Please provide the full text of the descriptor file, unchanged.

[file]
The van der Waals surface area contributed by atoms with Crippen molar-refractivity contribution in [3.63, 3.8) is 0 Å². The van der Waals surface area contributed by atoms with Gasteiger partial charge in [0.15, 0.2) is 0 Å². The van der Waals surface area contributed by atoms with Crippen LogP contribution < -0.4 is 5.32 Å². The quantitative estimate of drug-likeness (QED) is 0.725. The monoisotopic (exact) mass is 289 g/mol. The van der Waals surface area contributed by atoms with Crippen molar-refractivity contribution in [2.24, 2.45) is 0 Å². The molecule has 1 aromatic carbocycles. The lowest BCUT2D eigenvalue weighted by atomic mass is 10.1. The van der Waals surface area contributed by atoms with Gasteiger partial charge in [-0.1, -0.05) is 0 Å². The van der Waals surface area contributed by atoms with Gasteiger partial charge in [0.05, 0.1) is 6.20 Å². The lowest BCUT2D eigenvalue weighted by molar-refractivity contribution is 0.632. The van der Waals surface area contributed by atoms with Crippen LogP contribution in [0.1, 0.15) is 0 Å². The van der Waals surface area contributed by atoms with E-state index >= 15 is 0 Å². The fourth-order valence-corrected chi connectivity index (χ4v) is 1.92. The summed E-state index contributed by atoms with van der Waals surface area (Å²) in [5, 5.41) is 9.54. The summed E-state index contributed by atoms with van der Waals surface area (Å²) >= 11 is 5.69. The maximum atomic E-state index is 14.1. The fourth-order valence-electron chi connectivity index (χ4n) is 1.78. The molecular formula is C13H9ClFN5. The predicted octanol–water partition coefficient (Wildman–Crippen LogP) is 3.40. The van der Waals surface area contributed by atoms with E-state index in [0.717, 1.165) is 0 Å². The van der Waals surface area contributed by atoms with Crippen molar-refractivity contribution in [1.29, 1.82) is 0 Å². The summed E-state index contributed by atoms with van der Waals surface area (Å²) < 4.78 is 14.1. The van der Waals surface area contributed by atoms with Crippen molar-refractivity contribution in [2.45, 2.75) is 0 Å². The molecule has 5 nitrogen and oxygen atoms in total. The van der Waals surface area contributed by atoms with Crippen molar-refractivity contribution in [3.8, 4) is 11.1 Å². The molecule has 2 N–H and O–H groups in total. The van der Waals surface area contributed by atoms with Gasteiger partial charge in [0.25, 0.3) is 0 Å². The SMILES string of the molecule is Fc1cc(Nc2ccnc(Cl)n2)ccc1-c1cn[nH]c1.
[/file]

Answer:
The van der Waals surface area contributed by atoms with Crippen molar-refractivity contribution in [3.63, 3.8) is 0 Å². The van der Waals surface area contributed by atoms with Gasteiger partial charge in [0.15, 0.2) is 0 Å². The van der Waals surface area contributed by atoms with Crippen LogP contribution < -0.4 is 5.32 Å². The quantitative estimate of drug-likeness (QED) is 0.725. The monoisotopic (exact) mass is 289 g/mol. The van der Waals surface area contributed by atoms with Crippen molar-refractivity contribution in [2.24, 2.45) is 0 Å². The molecule has 1 aromatic carbocycles. The lowest BCUT2D eigenvalue weighted by atomic mass is 10.1. The van der Waals surface area contributed by atoms with Gasteiger partial charge in [-0.1, -0.05) is 0 Å². The van der Waals surface area contributed by atoms with Gasteiger partial charge in [0.05, 0.1) is 6.20 Å². The lowest BCUT2D eigenvalue weighted by molar-refractivity contribution is 0.632. The van der Waals surface area contributed by atoms with Crippen LogP contribution in [0.1, 0.15) is 0 Å². The van der Waals surface area contributed by atoms with E-state index >= 15 is 0 Å². The fourth-order valence-corrected chi connectivity index (χ4v) is 1.92. The summed E-state index contributed by atoms with van der Waals surface area (Å²) in [5, 5.41) is 9.54. The summed E-state index contributed by atoms with van der Waals surface area (Å²) >= 11 is 5.69. The maximum atomic E-state index is 14.1. The fourth-order valence-electron chi connectivity index (χ4n) is 1.78. The molecular formula is C13H9ClFN5. The predicted octanol–water partition coefficient (Wildman–Crippen LogP) is 3.40. The van der Waals surface area contributed by atoms with E-state index in [0.717, 1.165) is 0 Å². The van der Waals surface area contributed by atoms with Crippen molar-refractivity contribution in [1.29, 1.82) is 0 Å². The summed E-state index contributed by atoms with van der Waals surface area (Å²) < 4.78 is 14.1. The van der Waals surface area contributed by atoms with Crippen molar-refractivity contribution in [2.45, 2.75) is 0 Å². The molecule has 5 nitrogen and oxygen atoms in total. The van der Waals surface area contributed by atoms with Crippen molar-refractivity contribution in [3.8, 4) is 11.1 Å². The molecule has 2 N–H and O–H groups in total. The van der Waals surface area contributed by atoms with Gasteiger partial charge in [0.25, 0.3) is 0 Å². The SMILES string of the molecule is Fc1cc(Nc2ccnc(Cl)n2)ccc1-c1cn[nH]c1.